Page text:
Workplace injury or “part of the job”?: Towards a gendered understanding of injuries and complaints among young workers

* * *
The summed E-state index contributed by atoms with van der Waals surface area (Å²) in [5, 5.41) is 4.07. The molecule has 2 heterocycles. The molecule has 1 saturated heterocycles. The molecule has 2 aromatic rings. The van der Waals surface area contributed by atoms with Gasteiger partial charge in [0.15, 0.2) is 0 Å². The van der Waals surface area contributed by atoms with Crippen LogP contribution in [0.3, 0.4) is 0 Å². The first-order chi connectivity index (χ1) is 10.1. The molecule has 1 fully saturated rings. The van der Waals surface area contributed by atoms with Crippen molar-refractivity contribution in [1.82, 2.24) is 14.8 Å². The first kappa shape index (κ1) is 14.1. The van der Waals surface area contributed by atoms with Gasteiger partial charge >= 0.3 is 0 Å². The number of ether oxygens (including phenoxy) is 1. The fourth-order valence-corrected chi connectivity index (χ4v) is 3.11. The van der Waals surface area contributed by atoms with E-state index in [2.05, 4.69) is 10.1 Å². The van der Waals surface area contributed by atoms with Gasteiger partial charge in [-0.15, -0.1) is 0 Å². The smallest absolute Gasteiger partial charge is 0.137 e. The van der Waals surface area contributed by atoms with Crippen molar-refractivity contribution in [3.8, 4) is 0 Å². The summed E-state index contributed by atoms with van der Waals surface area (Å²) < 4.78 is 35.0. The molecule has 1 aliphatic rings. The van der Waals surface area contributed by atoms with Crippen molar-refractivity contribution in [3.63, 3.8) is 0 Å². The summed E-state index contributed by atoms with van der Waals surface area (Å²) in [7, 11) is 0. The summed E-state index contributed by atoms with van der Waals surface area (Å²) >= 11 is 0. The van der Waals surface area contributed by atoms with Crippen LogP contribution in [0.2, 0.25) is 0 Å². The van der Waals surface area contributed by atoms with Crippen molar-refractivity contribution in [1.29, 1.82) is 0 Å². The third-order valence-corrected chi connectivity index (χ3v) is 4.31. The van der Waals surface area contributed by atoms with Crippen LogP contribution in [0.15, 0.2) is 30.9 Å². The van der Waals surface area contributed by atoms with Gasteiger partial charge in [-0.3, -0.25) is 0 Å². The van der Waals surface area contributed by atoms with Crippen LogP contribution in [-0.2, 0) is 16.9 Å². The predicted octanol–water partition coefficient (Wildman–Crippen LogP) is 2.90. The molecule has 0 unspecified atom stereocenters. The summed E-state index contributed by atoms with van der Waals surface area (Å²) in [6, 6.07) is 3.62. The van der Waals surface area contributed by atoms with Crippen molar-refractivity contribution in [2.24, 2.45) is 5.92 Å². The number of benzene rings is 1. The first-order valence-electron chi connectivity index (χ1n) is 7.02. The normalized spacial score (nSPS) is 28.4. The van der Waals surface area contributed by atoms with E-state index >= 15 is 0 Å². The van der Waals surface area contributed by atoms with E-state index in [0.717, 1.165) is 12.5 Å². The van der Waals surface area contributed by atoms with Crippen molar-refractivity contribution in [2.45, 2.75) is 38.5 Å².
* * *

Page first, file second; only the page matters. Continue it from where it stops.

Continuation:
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Epidemiological studies have found that teenage workers have higher occupational injury rates than adult workers, and that young males are a particularly high-risk subgroup. However, there have been few studies to date that have explored qualitatively young workers' everyday understandings and experiences of occupational health risks. Based on focus groups conducted with Canadian urban and suburban teenagers aged 16-18 years, this paper explores young workers' understandings and experiences of occupational health risks, and their gendered nature. The respondents were employed in a diverse range of jobs. The findings suggest that young workers experience a number of minor injuries and physical complaints related to their work. These injuries were typically seen as "part of the job" because they happened frequently and were of low severity. Also, the experience of these injuries as "part of the job" was informed by the young workers' perceived lack of control to improve or alter the conditions of their work. Furthermore, young workers' complaints and concerns were systematically discounted and this happened in a gendered fashion. Whereas the females emphasized how their complaints were actively disregarded by their superiors, males (and some females in male-dominated work settings) described how they stifled their complaints in order to appear mature among their (older) co-workers. Comparisons with qualitative studies of adult workers suggest that accepting some risks and injuries as "part of the job" is not peculiar to young workers. The implications of these findings for improving workplace safety for young workers are discussed.
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